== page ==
10.11.202.0/255.255.255.0

    Router4

    10.14.101.0/255.255.255.0

    10.14.201.0/255.255.255.0

    10.14.202.0/255.255.255.0

  4. Add the interfaces:

    1. In the Interfaces table, click Create New.

    2. Set Interface to port1.

    3. For port1 only, enable Passive.

    4. Leave the remaining settings as their default values.

    5. Click OK.

    6. Repeat these steps for port2 and port3, making sure that Passive is disabled.

  5. Click Apply.

To configure Router1 in the CLI:
config router rip
    config network
        edit 1
            set prefix 10.11.101.0 255.255.255.0
        next
        edit 2
            set prefix 10.11.201.0 255.255.255.0
        next
        edit 3
            set prefix 10.11.202.0 255.255.255.0
        next
    end
    set passive-interface "port1"
    config interface
        edit "port1"
            set receive-version 2
            set send-version 2
        next
        edit "port2"
            set receive-version 2
            set send-version 2
        next
        edit "port3"
            set receive-version 2
            set send-version 2
        next
    end
end
To configure Router4 in the CLI:
config router rip
    config network
        edit 1
            set prefix 10.14.101.0 255.255.255.0
        next
        edit 2
            set prefix 10.14.201.0 255.255.255.0
        next
        edit 3
            set prefix 10.14.202.0 255.255.255.0
        next
    end
    set passive-interface "port1"
    config interface
        edit "port1"
            set receive-version 2
            set send-version 2
        next
        edit "port2"
            set receive-version 2
            set send-version 2
        next
        edit "port3"
            set receive-version 2
            set send-version 2
        next
    end
end

Verifying the configuration

The interface's names are shown in the debugs. The same commands should also be run on the other routers.

To verify the configuration after the ISP router, Router2, and Route3 have been configured:

This verification can be done after the ISP router, Router2, and Router3 have been configured. Only Router2's debugs are shown.

  1. Check the RIP interface information:

    # get router info rip interface
    Router2 is up, line protocol is up
      RIP is not enabled on this interface
    ssl.Router2 is up, line protocol is up
      RIP is not enabled on this interface
    vdr2link1 is up, line protocol is up
      Routing Protocol: RIP
        Receive RIPv2 packets only
        Send RIPv2 packets only
        Passive interface: Disabled
        Split horizon: Enabled with Poisoned Reversed
        IP interface address:
          172.20.120.102/24
    vd12link1 is up, line protocol is up
      Routing Protocol: RIP
        Receive RIPv2 packets only
        Send RIPv2 packets only
        Passive interface: Disabled
        Split horizon: Enabled with Poisoned Reversed
        IP interface address:
          10.11.201.102/24
    vd42link1 is up, line protocol is up
      Routing Protocol: RIP
        Receive RIPv2 packets only
        Send RIPv2 packets only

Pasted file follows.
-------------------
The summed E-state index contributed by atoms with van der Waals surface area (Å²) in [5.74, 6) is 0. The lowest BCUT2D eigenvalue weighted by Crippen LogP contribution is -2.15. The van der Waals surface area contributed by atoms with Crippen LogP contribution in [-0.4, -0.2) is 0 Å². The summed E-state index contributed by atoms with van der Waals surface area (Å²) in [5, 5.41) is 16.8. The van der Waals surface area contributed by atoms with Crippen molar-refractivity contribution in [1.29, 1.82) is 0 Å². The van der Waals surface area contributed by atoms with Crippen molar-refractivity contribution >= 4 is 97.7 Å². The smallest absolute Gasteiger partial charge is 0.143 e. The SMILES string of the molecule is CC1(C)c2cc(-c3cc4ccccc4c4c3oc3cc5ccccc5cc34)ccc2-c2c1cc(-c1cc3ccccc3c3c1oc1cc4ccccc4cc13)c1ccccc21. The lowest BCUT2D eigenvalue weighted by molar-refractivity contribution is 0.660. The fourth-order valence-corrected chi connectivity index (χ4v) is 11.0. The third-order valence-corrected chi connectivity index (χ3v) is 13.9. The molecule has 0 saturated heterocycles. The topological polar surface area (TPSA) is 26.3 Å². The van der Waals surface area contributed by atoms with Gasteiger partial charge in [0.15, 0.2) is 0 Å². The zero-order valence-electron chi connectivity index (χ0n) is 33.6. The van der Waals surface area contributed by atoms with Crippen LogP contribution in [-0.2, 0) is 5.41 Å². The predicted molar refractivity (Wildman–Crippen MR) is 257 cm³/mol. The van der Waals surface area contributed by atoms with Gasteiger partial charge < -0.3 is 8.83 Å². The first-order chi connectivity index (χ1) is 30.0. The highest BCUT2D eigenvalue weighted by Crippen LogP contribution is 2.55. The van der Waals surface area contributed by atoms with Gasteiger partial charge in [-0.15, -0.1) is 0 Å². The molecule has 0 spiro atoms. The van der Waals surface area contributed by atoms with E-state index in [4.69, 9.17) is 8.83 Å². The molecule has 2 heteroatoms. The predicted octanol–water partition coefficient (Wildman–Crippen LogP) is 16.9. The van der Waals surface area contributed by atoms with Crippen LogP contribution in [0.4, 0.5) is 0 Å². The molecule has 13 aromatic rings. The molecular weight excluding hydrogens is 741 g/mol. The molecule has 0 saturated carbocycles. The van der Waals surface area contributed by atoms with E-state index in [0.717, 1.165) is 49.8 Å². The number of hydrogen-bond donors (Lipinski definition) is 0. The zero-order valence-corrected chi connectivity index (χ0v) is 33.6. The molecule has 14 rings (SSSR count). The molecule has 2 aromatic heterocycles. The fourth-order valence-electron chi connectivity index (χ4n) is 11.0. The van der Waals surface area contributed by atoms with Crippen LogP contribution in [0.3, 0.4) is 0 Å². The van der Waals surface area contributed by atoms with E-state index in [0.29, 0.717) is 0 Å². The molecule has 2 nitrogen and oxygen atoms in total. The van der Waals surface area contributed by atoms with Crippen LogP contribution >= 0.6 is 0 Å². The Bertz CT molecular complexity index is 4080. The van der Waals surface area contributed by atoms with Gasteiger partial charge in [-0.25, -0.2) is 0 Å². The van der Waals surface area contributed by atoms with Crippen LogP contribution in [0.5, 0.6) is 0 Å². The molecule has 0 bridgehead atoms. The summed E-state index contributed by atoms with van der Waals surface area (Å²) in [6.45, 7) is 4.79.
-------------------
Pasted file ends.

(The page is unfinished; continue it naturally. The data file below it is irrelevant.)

Passive interface: Disabled
        Split horizon: Enabled with Poisoned Reversed
        IP interface address:
          10.14.201.102/24
    vd23link0 is up, line protocol is up
      Routing Protocol: RIP
        Receive RIPv2 packets only
        Send RIPv2 packets only
        Passive interface: Disabled
        Split horizon: Enabled with Poisoned Reversed
        IP interface address:
          10.12.101.102/24
    

    RIP starts exchanging routes as soon as the networks are added to the Router2 and Router3 configurations because the RIP interfaces are active by default, and start sending and receiving RIP updates when a matching interface on the subnet is found. The interface configuration allows the interface settings to be fine tuned, in this case to specify only RIPv2 support.

  2. Check the RIP database:

    # get router info rip database
    Codes: R - RIP, Rc - RIP connected, Rs - RIP static, K - Kernel,
           C - Connected, S - Static, O - OSPF, I - IS-IS, B - BGP
       Network            Next Hop         Metric From            If     Time
    R  0.0.0.0/0          172.20.120.5          2 172.20.120.5    vdr2link1 02:55
    Rc 10.11.201.0/24                           1                 vd12link1
    R  10.11.202.0/24     10.12.101.103         2 10.12.101.103   vd23link0 02:33
    Rc 10.12.101.0/24                           1                 vd23link0
    Rc 10.14.201.0/24                           1                 vd42link1
    R  10.14.202.0/24     10.12.101.103         2 10.12.101.103   vd23link0 02:33
    Rc 172.20.120.0/24                          1                 vdr2link1
    R  172.20.121.0/24    10.12.101.103         2 10.12.101.103   vd23link0 02:33
    
  3. Check the routing table:

    # get router info routing-table all
    Codes: K - kernel, C - connected, S - static, R - RIP, B - BGP
           O - OSPF, IA - OSPF inter area
           N1 - OSPF NSSA external type 1, N2 - OSPF NSSA external type 2
           E1 - OSPF external type 1, E2 - OSPF external type 2
           i - IS-IS, L1 - IS-IS level-1, L2 - IS-IS level-2, ia - IS-IS inter area
           * - candidate default
    Routing table for VRF=0
    R*      0.0.0.0/0 [120/2] via 172.20.120.5, vdr2link1, 13:37:23
    C       10.11.201.0/24 is directly connected, vd12link1
    R       10.11.202.0/24 [120/2] via 10.12.101.103, vd23link0, 14:10:01
    C       10.12.101.0/24 is directly connected, vd23link0
    C       10.14.201.0/24 is directly connected, vd42link1
    R       10.14.202.0/24 [120/2] via 10.12.101.103, vd23link0, 14:10:01
    C       172.20.120.0/24 is directly connected, vdr2link1
    R       172.20.121.0/24 [120/2] via 10.12.101.103, vd23link0, 13:20:36